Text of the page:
This article was originally featured on the cover of the July 4th issue of The Times Picayune / The New Orleans Advocate. Article by Mike Smith; photo by Chris Granger.
In their recent article in The Times Picayune, Terri and Ian Dreyer talk climate change, rising tide, New Orleans’ relationship to water, and the criteria required for a community to thrive and be flexible in the face of disaster.
Originally stemming from NANO’s award-winning exhibit at the 2021 ECC Time Space Existence/Venice Biennale and their presentation at the Venice “Shaping the City” Symposium, Terri and Ian discuss their proposed “arx”, or hubs, throughout the City of New Orleans. Both practical and multi-purpose, the arx would allow our community to not only adapt in a time of intensifying storms, but also to thrive.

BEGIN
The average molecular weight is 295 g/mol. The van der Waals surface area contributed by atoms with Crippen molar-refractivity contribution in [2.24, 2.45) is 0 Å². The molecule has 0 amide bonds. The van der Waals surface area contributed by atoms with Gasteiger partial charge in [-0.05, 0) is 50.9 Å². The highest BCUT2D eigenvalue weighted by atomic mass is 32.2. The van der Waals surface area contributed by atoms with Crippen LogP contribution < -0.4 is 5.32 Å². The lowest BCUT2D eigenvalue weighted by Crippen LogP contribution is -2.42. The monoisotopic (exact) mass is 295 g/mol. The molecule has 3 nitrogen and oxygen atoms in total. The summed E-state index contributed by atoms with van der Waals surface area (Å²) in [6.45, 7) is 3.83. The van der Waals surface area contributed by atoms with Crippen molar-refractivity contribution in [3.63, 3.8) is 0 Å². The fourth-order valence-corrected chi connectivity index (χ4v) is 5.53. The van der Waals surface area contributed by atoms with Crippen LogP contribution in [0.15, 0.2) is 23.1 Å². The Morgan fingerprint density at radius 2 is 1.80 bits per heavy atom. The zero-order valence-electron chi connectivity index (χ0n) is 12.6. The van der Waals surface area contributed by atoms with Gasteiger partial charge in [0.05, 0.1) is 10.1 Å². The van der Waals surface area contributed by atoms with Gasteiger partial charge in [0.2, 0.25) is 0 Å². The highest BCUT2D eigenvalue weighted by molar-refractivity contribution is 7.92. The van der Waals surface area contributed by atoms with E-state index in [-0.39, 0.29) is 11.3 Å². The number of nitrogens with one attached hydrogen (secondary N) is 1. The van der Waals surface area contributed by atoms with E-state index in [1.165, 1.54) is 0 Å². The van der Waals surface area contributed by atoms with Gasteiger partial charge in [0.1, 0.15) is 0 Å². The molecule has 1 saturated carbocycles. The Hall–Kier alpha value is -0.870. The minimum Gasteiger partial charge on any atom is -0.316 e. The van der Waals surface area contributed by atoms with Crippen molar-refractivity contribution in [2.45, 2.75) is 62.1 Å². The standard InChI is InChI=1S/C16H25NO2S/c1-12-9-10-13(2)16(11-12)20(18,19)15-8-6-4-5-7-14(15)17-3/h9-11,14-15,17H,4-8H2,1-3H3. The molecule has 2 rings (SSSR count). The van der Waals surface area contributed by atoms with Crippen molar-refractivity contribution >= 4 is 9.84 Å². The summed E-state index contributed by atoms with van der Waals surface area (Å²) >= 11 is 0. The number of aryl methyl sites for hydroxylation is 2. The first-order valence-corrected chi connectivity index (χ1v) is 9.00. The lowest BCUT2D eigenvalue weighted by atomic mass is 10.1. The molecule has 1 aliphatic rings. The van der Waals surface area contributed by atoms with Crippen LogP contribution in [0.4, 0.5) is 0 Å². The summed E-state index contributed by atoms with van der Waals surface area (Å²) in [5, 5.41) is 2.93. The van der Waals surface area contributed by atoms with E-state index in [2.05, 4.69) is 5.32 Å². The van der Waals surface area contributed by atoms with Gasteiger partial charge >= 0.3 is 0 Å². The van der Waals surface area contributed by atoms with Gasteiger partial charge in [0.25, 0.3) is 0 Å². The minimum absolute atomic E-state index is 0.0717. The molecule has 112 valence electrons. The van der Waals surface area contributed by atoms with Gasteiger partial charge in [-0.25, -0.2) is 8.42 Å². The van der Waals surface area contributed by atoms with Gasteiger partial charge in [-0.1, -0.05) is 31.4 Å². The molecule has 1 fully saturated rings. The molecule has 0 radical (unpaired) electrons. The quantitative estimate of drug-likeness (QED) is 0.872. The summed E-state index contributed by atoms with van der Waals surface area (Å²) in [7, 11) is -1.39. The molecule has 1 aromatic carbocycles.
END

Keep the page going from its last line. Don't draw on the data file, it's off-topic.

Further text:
Imagine an I-610 exit outfitted with a park and community hub for use after hurricanes, capable of producing its own water and electricity. Their vision is organized in part around the principle, based on research, that people are generally capable of walking a mile in the heat. From there, NANO began to develop the idea of placing a network of arx with a one-mile radius throughout the city.
The arx would cover basic needs, and, crucially, they could be connected to existing infrastructure while, depending on the eventual scope, involve relatively minimal cost increases when renovating bridges or overpasses. During non-emergency times, space within them could be leased to retailers that fit the location, generating revenue to help pay for the projects.
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